While, as cannabis lovers we know that the plant has dozens of therapeutic uses and zero possibility of overdose, there is a concern that people, especially those new to its use, need to keep in mind. Like any plant, people can, and are, allergic to it. Check out the video to see one such terrible tale of suffering from a cannabis allergy.
The saddest allergy in the world
Yes, not only can people suffer from a cannabis allergy, as with other common allergies, regular exposure to the plant over time can cause the allergy to develop in people who have enjoyed it for years. Take Conor Purdon for example. At 25, he has used cannabis for almost a decade with nothing but positive and pleasant effects. Then one day he tried a dab.
I actually took a hit of what we call concentrate. So it’s high-concentrated THC. I hit one of those, and I’m not sure if I rubbed something in my eye, or what happened, but I had a heavy kind of allergy reaction to my face. – Purdon
It turned out he had experienced an allergic reaction. Dr. Gordon Sussman, an allergy specialist in Toronto, says with the growing acceptance of cannabis in the mainstream, more cases of people with the allergy are coming to light.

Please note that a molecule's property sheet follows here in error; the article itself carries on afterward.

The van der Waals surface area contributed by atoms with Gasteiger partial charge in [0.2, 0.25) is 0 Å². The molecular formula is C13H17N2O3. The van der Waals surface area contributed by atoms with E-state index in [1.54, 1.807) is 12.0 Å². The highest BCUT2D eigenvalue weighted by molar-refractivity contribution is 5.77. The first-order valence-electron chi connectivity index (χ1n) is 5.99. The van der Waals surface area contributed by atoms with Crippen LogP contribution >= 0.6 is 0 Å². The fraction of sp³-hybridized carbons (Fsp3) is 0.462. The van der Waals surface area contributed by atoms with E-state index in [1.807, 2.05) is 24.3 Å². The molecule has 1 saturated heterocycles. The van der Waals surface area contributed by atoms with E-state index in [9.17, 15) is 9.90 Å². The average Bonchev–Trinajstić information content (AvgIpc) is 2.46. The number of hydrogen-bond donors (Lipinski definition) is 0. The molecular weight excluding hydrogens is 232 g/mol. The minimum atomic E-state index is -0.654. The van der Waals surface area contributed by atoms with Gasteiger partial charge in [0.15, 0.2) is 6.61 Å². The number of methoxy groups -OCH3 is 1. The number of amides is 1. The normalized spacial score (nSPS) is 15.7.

Symptoms of having a cannabis allergy
The symptoms are generally due to inhaling marijuana or touching marijuana. So if you inhale the marijuana, you can have a running [nose] and sneezing and itchy watery eyes and coughing, wheezing and shortness of breath. If you touch marijuana you can have hives and swelling. – Dr. Sussman
Like ragweed and other pollens, the flowers of the plant that many prize can be a bane for others. Because of the illegal nature of the plant over the years, many believe the reactions go underreported.
Not just cannabis users are affected
The other group of patients you might want to recognize are people who work in the industry, people who work with marijuana, because they can be sensitized and have allergies, because they work with it all the time. – Dr. Sussman
For some, taking an antihistamine or allergy medication may be enough to avoid negative reactions at work. For others, it might be worth considering another vocation.
It really happens
For Purdon, who not only medicates for medical reasons but owns several dispensaries in Toronto, while holding a master’s in ethnobotany, avoiding it is not an option.
As medical use becomes more prevalent, Sussman is working on a simple skin or blood test to help people catch this allergic sensitivity before complications occur. As this really can be a serious side effect of even second-hand exposure, it puts the responsibility on the cannabis community to be sensitive to the potential of this occurring.
Do you know someone who suffers from a cannabis allergy? Is it severe? Share their plight on social media or in the comments below.